Pretty much a household brand name these days, Gracenote touches hundreds of millions of music fans and TV viewers everyday. Gracenote is the industry standard for music and video recognition and is supported by the largest source of music and video metadata on the planet, featuring descriptions of more than 130M tracks and TV listings for 30+ countries. We’re proud to have Gracenote be this year’s Mosh Pit sponsor at Silicon Valley Rocks. We caught up with them this week to chat about their company’s commitment to music education.
Tell us about your commitment to the community. Describe some of your philanthropic efforts.
Gracenote is a Sony company. Every year we participate in initiatives close to our heart and the community – from raising money for Tsunami survivors in Japan to the Hurricane Sandy relief efforts. Locally, we have participated in beach clean-ups here in Emeryville, and we offer matching dollar (up $2,500) for donations for employees who want to give to the arts.
Describe any new products or initiatives that would relate to the Silicon Valley Rocks audience.
At Gracenote, we live and breathe music. Our company’s music recognition technology and metadata power some of the biggest names in music technology today, including iTunes, Amazon and Spotify. Even if you have never heard of Gracenote, most likely you have used a product featuring us. The company gets more than 550 million daily queries to its music and video database, making Gracenote one of the most trafficked music sources in the world.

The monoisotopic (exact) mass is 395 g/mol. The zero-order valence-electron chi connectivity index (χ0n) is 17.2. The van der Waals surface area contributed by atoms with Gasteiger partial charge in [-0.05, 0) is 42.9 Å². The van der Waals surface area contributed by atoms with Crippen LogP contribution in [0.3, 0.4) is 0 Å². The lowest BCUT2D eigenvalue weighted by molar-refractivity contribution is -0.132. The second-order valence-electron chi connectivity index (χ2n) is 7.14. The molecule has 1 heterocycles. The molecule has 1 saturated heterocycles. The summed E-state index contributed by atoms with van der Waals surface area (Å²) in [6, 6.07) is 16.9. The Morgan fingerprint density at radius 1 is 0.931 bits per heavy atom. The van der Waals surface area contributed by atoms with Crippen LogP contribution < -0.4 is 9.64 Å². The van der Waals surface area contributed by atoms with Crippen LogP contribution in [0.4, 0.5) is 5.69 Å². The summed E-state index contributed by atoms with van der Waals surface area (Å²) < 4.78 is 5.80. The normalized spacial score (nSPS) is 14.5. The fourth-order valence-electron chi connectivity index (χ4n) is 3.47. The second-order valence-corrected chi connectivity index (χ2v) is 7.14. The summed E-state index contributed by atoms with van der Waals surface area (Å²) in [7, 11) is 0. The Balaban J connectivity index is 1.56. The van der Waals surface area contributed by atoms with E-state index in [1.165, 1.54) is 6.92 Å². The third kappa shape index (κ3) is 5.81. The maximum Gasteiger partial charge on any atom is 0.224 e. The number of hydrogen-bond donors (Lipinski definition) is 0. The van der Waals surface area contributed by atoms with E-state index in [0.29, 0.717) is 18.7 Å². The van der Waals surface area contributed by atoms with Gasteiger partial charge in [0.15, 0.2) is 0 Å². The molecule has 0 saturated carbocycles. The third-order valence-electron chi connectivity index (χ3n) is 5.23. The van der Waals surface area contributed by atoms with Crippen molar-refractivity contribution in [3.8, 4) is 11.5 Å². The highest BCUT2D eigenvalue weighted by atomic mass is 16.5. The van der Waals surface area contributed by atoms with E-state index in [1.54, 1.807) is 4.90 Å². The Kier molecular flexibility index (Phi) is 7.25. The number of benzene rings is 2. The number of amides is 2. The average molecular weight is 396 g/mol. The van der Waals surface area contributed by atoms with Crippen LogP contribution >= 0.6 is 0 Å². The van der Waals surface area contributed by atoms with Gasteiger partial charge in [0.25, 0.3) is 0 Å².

Why is it important to keep music education alive in schools?
Not all of us here in the Bay Area are born to be coders, engineers, developers or even business leaders. Some of us are creatives and artists that need a little help realizing our talents and developing our skills. If you ask most musicians and songwriters, they will often tell you that they realized their passion for music at an early age. And many of them had a teacher or a mentor who offered kind words of encouragement or gave them the confidence to get up on stage to share their gift with others. As our educational system makes cuts to the arts, we risk losing tomorrow’s teachers and music programs that have given so many artists a chance to succeed.
What was your own experience learning music growing up?
We actually had dedicated music classes all through junior high and high school. The arts were strongly encouraged, almost on par with some of the athletic programs. The times they are a changing. Today, much of the cost of music education is being passed along to parents or is taking place in private programs off campus.
Anything else we should add?